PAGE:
Ecuador: Land of Hummingbirds

In News Article by Matt Shetzer

When people first learn about our hummingbird photography workshop, they’re often curious why we chose Ecuador as the spot to photograph hummingbirds.

Simply put, there’s just no other place like it!

Ecuador holds the world record for the number of hummingbird species found in one country. One hundred thirty-two hummingbird species live here, representing almost half of all hummingbirds found worldwide.

Booted Racket-tail HummingbirdIt’s no wonder that Ecuador has become known as the “land of hummingbirds.” The brightly colored, highly distinctive birds flourish here, from the lowlands near sea level to the high-altitude regions of the Andes.

But it’s not just hummingbirds that make Ecuador unique. Ecuador is one of the most biodiverse countries on the planet. This is due not only to its tropical climate, but also because of the many different habitats that can be found within the country – which is about the size of Colorado. Ecuador has been called the nature lover’s dream come true.

While the hummingbirds of Ecuador undoubtedly steal the spotlight with their dazzling colors and remarkable agility, their ability to thrive in this country’s diverse ecosystems speaks volumes about the country’s broader environmental wonders. From the lush lowlands to the rugged Andes, these tiny birds’ adaptability mirrors the ecological richness that makes Ecuador a haven for wildlife.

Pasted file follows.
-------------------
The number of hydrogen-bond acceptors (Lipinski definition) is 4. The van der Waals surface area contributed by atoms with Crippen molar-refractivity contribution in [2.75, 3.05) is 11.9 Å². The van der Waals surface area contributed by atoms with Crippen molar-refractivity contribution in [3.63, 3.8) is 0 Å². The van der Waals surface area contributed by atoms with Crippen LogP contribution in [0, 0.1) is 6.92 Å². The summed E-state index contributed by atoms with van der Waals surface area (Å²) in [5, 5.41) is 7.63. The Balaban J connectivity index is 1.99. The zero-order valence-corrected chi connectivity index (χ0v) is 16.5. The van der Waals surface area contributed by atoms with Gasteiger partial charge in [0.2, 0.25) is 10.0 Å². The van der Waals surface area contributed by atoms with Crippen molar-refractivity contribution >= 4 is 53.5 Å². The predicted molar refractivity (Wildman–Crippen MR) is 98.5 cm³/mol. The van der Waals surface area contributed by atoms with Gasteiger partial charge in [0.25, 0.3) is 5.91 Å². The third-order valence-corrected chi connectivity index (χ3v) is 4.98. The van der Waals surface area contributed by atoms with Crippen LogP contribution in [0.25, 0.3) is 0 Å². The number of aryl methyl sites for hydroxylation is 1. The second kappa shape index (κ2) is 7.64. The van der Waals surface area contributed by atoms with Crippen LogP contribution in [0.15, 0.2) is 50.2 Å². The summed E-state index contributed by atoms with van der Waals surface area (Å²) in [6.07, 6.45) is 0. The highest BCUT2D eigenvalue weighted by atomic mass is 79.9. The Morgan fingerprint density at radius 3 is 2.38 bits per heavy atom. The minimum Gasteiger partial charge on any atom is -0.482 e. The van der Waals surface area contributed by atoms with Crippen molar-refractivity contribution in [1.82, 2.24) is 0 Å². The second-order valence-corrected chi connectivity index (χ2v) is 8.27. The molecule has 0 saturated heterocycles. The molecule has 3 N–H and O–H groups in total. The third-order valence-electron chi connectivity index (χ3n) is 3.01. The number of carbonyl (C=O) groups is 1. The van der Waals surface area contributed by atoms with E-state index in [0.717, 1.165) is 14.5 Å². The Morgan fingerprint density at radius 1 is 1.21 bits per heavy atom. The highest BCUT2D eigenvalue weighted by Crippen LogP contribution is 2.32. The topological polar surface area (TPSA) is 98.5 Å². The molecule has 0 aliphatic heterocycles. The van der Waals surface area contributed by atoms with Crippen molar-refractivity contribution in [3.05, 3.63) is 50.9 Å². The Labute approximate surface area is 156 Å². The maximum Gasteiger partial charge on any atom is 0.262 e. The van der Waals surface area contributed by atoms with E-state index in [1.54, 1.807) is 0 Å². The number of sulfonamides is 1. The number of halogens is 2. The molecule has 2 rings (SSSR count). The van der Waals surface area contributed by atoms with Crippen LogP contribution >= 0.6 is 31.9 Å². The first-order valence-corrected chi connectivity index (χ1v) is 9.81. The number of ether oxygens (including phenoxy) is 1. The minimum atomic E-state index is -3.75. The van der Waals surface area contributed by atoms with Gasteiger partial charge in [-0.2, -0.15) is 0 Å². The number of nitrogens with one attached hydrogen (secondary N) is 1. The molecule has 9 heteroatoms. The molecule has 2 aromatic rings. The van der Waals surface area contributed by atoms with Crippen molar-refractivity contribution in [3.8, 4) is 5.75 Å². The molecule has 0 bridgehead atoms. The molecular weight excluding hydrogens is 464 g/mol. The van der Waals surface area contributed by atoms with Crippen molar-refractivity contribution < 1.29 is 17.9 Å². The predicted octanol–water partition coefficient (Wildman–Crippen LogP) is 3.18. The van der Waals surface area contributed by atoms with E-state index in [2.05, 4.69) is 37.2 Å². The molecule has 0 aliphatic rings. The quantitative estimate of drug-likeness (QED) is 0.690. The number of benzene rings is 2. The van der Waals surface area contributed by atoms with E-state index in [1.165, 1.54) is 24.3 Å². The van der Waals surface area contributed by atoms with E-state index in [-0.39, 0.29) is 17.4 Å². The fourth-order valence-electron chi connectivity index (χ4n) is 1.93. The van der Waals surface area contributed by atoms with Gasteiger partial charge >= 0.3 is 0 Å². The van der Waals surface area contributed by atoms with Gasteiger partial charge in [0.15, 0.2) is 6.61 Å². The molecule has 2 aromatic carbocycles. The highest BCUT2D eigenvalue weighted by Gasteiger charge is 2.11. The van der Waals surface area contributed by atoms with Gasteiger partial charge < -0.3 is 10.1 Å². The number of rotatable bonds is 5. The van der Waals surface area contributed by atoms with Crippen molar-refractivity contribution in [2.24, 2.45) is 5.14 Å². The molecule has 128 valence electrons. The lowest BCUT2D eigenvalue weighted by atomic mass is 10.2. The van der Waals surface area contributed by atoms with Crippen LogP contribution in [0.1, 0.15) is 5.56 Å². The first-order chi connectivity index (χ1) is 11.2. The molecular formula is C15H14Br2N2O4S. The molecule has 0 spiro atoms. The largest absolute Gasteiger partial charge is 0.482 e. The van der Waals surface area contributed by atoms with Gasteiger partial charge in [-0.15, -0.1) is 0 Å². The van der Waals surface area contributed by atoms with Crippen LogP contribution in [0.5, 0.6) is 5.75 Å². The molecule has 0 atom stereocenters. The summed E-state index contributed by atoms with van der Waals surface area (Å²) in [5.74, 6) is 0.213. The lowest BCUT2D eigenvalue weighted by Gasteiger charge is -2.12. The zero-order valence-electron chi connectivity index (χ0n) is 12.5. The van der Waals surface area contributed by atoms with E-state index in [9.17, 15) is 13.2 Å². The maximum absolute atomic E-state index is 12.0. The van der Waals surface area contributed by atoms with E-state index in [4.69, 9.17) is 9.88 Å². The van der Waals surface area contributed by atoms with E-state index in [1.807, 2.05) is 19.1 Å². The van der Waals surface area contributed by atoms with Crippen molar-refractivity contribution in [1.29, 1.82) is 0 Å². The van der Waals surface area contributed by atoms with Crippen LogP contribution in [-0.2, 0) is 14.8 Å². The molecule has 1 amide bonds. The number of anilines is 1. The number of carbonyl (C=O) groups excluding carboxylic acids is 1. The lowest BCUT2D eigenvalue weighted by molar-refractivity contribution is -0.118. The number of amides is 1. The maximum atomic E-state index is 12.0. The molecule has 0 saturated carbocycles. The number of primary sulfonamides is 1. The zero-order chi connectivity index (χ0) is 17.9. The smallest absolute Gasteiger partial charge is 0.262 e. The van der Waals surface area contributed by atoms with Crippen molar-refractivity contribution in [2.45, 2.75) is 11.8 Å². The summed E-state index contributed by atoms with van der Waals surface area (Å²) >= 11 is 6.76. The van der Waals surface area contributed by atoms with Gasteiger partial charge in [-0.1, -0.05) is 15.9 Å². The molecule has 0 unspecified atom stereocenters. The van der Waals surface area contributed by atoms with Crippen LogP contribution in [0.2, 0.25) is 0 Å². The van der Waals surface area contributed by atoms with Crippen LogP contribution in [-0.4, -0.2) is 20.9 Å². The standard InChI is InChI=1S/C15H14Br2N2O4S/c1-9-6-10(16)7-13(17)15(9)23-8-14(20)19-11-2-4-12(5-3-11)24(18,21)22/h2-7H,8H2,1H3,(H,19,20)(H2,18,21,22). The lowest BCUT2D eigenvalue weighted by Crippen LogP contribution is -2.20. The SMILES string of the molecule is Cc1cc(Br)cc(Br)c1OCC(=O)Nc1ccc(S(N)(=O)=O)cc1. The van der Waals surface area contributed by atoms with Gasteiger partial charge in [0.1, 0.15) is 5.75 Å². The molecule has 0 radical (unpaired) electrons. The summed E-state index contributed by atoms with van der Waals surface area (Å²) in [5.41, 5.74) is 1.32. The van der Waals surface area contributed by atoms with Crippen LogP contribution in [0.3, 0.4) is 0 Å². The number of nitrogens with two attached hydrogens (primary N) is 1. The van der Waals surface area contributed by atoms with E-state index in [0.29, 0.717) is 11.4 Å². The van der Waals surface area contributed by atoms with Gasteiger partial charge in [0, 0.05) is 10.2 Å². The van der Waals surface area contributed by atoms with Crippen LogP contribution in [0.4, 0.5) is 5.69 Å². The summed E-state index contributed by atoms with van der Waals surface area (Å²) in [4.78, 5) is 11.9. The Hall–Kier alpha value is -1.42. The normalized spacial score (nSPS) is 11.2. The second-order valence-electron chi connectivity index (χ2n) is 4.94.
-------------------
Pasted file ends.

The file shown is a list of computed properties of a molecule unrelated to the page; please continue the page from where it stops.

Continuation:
They have a unique survival strategy that showcases their adaptability. These tiny birds survive cold mountain temperatures by entering a state of torpor at night, diminishing their heart rate and dropping their body temperature by 25 degrees Celsius to conserve energy during frigid and often freezing nights.

Here are a few more interesting tidbits about this wonderfully unique species of birds.

  • Hummingbirds are the only birds that can fly forward and backward.
  • They can also hover in mid-air, fly sideways, and even upside-down.
  • They visit an average of 1,000 flowers each day for nectar.
  • They are the tiniest birds in the world.
  • They can see farther and hear better than humans.
  • Hummingbirds use their feet for perching, not hopping or walking.
  • They don’t drink through their beaks like a straw. They lap up nectar with their tongues.
  • A hummingbird’s brain comprises 4.2 percent of its total body weight. Percentage-wise, this gives hummingbirds the largest brains of all birds.
  • Hummingbirds’ wings beat about 60-80 times per second and can increase to 200 times per second during courtship dives.

Has the enchanting world of Ecuador’s hummingbirds captured your imagination? Whether you’re a beginner or an experienced photographer, our hummingbird workshop in Ecuador offers a unique opportunity to enhance your skills. It’s a journey that’ll bring the world of hummingbirds into focus like never before!

Ecuador: Land of Hummingbirds was last modified: April 5th, 2024 by Matt Shetzer